HSE steps up smoke-free policy in mental health services

Mike Dwane

Reporter:

Mike Dwane

Teresa Bulfin, Mental Health Mid-West Community Healthcare
HSE plans to ban smoking throughout the mental health services in Limerick and the Mid-West have been stepped up with the implementation of a tobacco-free policy in community residences.

HSE plans to ban smoking throughout the mental health services in Limerick and the Mid-West have been stepped up with the implementation of a tobacco-free policy in community residences.

The policy, which came into force as of this Monday, applies to all patients, staff and visitors and follows a similar ban which came into effect last October at day hospitals, day centres and child and adolescent services.

It is the HSE’s ambition that all mental health service settings in the Mid-West will be smoke-free by the end of the year.

Teresa Bulfin, senior operations manager, Mental Health Mid-West Community Healthcare, commented: “This second phase of the tobacco-free campus policy being introduced will create a healthier, smoke-free and clean environment for the residents of our community facilities as well as for staff, visitors and contract workers.

“The first phase of this initiative was well-received and widely supported. Providing smoke-free campuses sends out a clear message that we are committed to protecting and promoting the health of our patients, staff and all who use our services. We are committed to reducing the use of tobacco and its harmful health effects.”

The HSE has already confirmed that it will also be clamping down on smoking in acute psychiatric hospitals, a setting which - like prisons - had been exempted from the workplace smoking ban introduced in 2003.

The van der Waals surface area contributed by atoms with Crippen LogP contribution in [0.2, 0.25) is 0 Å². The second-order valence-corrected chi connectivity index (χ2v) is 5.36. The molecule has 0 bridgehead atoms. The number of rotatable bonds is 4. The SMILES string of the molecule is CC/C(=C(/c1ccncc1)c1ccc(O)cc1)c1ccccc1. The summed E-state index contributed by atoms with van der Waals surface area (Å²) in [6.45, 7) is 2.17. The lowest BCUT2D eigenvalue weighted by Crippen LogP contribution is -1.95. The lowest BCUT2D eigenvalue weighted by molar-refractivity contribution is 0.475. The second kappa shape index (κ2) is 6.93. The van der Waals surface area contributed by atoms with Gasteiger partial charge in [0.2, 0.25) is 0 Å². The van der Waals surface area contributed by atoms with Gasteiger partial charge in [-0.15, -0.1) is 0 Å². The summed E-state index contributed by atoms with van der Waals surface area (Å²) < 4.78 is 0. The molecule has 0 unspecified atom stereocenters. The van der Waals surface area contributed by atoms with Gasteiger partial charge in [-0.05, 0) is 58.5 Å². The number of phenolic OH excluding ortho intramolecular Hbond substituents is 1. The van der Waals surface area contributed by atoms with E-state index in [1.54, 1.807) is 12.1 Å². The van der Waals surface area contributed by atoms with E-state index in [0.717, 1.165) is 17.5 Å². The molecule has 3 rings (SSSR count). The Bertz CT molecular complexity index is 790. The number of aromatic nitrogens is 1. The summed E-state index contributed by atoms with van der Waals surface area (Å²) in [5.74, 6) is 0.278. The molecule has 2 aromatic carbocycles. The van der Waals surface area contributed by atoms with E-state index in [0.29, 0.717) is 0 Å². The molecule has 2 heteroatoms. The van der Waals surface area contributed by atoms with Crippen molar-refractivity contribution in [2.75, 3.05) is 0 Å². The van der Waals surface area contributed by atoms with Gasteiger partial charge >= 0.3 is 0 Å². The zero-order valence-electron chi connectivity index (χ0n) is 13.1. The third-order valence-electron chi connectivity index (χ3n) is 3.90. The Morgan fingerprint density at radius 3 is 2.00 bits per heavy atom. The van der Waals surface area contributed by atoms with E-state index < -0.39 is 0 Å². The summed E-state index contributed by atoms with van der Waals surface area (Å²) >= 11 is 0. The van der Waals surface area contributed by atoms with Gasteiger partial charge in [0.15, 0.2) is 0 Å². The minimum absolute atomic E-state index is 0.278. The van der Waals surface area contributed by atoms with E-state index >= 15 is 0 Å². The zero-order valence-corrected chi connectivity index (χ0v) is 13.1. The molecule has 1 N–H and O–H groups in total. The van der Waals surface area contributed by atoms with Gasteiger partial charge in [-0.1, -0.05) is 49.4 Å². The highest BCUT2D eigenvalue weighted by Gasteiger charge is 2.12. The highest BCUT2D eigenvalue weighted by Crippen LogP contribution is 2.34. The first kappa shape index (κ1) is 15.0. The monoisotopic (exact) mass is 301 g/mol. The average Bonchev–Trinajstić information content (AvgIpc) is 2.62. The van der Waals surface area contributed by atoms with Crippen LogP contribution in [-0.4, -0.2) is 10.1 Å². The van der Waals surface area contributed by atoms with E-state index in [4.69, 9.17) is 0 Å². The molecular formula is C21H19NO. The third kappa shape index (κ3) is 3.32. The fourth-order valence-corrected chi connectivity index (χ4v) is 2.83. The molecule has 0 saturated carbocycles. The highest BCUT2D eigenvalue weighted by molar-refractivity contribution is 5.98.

But a new get-tough policy is also to apply here, with the HSE indicating there will be no blanket exemptions and individual patients will only be allowed to smoke having been assessed by a senior clinician or nursing manager.

And this approach, the HSE said, was no more than what this vulnerable cohort of patients deserved to protect them from the serious health problems caused by smoking.

“At any one time, some 50% of persons with mental ill health smoke with this figure being as high as 70% in some acute settings. For this reason many of these patients are much more likely to die of stroke or cardiovascular disease than the general population,” a spokesperson said. “Therefore, there is a duty to prioritise the rights of people with mental ill health and to provide the same protection and health interventions as the general population. The HSE will ensure that clients are supported and treated compassionately in the implementation of this policy.”

The HSE has also launched a new free QUIT support service.

Log onto www.quit.ie or contact the team on 1800 201 203.